Cafe College - 131 El Paso Street  San Antonio, TX   78204
Cafe College not only hosts monthly college essay workshops which are typically presented by College Admission Counselor's who are the experts in College Essay tips, but you may also swing by anytime (Tuesday - Friday 8:00 AM - 8:00 PM and Saturday's 8:00 AM - 5:00 PM)to receive one-on-one assistance (no appointment necessary).  Click on this link to review their calendar: Cafe College

The Alamo Heights English department also provides guidance and support for seniors with their college essays throughout their high school career.  The support becomes more intense their senior year as their English teachers and the Teacher of Academic Excellence in English , Dr. Laura Davenport are available to assist.  

BEFORE OCTOBER 1st - Dr. Davenport is available by appointment only during 7th period and after school for essay assistance

AFTER OCTOBER 1st - Students needing assistance with their, you may visit Dr. Davenport's office at 258-South to schedule an appointment or email her directly:  [email protected]

You may also visit her website for additional information via this link:  Dr. Davenport

The College Essay


This article is based, in part, on information found in The College Application Essay,
by Sarah Myers McGinty, courtesy of The College Board.

Why is it important?
    The college essay is a student's opportunity to reveal his/her best qualities and to show an admission committee what makes him/her stand out from other applicants.

How important is the essay?
    The National Association for College Admission Counseling’s 2011 State of College Admission report found that while grades, strength of curriculum and admission test scores are the top factors in the college admission decision, a majority of colleges and universities deem the essay to be of considerable or moderate importance in determining which academically qualified students they would choose.  In other words, when all else is equal between competing applicants, a compelling essay can make the difference. A powerful, well-written essay can also tip the balance for a marginal applicant.

What are colleges looking for in an essay?
    College admission officers look to the essay for evidence that a student can write well and support ideas with logical arguments. They also use the essay as a potential indicator of the prospective student’s personality.  Sarah Myers McGinty, author of The College Application Essay, shares the following tip for both counselors and students: "If you get a chance, ask college representatives about the role of the essay at their colleges. At some colleges the essay is used to determine fit, and at others it may be used to assure the college that the student can do the work. At any rate, find out from the rep how essays are weighted and used in the admissions process."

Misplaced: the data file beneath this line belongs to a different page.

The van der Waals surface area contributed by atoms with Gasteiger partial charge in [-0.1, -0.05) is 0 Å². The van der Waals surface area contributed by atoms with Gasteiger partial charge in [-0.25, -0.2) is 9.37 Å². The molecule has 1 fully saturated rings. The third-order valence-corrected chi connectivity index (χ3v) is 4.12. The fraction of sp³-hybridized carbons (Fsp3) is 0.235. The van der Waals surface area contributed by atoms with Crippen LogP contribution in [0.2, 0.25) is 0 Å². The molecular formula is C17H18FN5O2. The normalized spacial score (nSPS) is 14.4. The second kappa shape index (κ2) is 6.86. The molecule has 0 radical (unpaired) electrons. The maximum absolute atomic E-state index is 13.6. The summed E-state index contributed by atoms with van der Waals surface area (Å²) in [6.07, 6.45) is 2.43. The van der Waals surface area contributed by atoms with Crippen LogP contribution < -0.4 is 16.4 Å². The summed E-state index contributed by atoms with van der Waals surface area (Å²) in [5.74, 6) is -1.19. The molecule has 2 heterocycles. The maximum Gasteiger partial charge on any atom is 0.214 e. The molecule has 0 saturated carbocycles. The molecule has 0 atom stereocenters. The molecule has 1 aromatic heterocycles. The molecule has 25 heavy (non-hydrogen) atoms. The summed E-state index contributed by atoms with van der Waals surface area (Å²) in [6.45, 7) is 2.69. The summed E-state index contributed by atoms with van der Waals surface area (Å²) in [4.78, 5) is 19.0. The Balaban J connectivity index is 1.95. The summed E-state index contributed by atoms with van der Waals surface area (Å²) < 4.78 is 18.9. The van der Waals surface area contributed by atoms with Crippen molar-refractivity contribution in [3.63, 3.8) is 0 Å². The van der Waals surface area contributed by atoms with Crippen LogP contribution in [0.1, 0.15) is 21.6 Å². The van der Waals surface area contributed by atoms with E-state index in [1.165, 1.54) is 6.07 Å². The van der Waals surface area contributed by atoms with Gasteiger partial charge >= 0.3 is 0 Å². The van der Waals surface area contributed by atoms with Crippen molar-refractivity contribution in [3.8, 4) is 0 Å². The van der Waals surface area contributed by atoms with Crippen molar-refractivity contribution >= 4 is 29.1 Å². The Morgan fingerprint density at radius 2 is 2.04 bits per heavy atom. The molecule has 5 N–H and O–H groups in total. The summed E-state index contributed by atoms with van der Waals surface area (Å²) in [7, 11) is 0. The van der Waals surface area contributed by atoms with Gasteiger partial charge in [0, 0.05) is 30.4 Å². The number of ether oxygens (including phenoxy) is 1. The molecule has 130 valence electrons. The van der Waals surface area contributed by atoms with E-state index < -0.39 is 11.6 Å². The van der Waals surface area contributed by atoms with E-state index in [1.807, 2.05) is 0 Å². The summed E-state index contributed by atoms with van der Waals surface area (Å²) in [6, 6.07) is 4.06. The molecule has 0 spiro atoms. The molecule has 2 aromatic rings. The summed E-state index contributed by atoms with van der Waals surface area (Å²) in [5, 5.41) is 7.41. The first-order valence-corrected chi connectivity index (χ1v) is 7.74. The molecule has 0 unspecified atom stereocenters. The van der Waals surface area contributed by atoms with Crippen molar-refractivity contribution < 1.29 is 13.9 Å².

How much help is too much help?
    According to the College Board's 2003 report Admissions Decision-Making Models, admission officers have expressed concern about how much assistance students receive in preparing an essay.   Admissions counselors can detect signs if an outside source has “helped” too much.  A teacher or parent may only give general feedback and point out areas that need revision.  Many institutions now ask applicants to sign a statement avowing that the essay submitted is their own work.

What are the different types of essays that colleges require?
    Typically, colleges may present three types of essay prompts to prospective students:
  • The "You" question,
  • The "Why Us" question, and
  • The "Creative" question. 
The following descriptions of these types of essays and tips on how to write them are based on information found in The College Application Essay  by Sarah Myers McGinty.

     The "You" question:
         This question boils down to "Tell us about yourself." The college wants to know
    students better as individuals and to see how students introduce themselves.

     Example:  UVM values a diverse student body. What contributions might you make to our
     campus community outside of academic achievement?" (University of Vermont)
     Advantage of this type of essay:  This prompt offers students a chance to reveal
     something about themselves other than grades and test scores.

     Disadvantage of this type of essay:  A student can become garrulous due to the
     open-ended nature of these questions and can produce a garbled essay that is rambling
    and unfocused.

     Tips for composing a good “You” essay:  Focus on just a few things and avoid the urge to
     "spill everything" at once.   Do not simply write from your resume in paragraph form.
     Instead, develop one small event, person, place or feeling with extensive and specific
    narration. Tell a story that only you can tell.


    The "Why Us" question:
         Some institutions ask for an essay about a student's choice of a particular college or
     career. They are seeking information about the applicant's goals and about how serious
    the student’s commitment is to this particular college.

     Example: How did you become interested in American University?"

     Advantage of this type of essay:  This type of question provides a focus for the essay; that
    is, why the student chose this particular college or career path — and the answer to that